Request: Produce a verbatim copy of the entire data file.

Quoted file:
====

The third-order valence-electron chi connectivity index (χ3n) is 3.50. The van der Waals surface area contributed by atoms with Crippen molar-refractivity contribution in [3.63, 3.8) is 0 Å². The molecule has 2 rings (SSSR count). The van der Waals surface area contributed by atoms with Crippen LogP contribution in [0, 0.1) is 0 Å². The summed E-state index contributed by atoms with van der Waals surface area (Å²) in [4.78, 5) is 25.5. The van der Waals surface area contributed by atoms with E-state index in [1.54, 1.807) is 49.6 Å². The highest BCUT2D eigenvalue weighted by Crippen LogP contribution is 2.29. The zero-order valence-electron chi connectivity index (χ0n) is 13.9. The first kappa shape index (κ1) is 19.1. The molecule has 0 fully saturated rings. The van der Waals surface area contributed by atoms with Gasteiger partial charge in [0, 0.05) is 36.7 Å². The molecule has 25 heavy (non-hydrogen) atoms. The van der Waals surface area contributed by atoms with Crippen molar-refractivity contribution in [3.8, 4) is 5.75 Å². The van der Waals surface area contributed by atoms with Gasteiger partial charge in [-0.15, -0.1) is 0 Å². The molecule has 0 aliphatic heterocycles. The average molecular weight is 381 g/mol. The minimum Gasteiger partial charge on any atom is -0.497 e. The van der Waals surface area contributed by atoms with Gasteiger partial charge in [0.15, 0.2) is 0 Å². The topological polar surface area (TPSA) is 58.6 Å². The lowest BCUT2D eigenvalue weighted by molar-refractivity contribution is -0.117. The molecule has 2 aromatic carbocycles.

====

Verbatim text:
The third-order valence-electron chi connectivity index (χ3n) is 3.50. The van der Waals surface area contributed by atoms with Crippen molar-refractivity contribution in [3.63, 3.8) is 0 Å². The molecule has 2 rings (SSSR count). The van der Waals surface area contributed by atoms with Crippen LogP contribution in [0, 0.1) is 0 Å². The summed E-state index contributed by atoms with van der Waals surface area (Å²) in [4.78, 5) is 25.5. The van der Waals surface area contributed by atoms with E-state index in [1.54, 1.807) is 49.6 Å². The highest BCUT2D eigenvalue weighted by Crippen LogP contribution is 2.29. The zero-order valence-electron chi connectivity index (χ0n) is 13.9. The first kappa shape index (κ1) is 19.1. The molecule has 0 fully saturated rings. The van der Waals surface area contributed by atoms with Gasteiger partial charge in [0, 0.05) is 36.7 Å². The molecule has 25 heavy (non-hydrogen) atoms. The van der Waals surface area contributed by atoms with Crippen molar-refractivity contribution in [3.8, 4) is 5.75 Å². The van der Waals surface area contributed by atoms with Gasteiger partial charge in [-0.15, -0.1) is 0 Å². The molecule has 0 aliphatic heterocycles. The average molecular weight is 381 g/mol. The minimum Gasteiger partial charge on any atom is -0.497 e. The van der Waals surface area contributed by atoms with Gasteiger partial charge in [0.15, 0.2) is 0 Å². The topological polar surface area (TPSA) is 58.6 Å². The lowest BCUT2D eigenvalue weighted by molar-refractivity contribution is -0.117. The molecule has 2 aromatic carbocycles.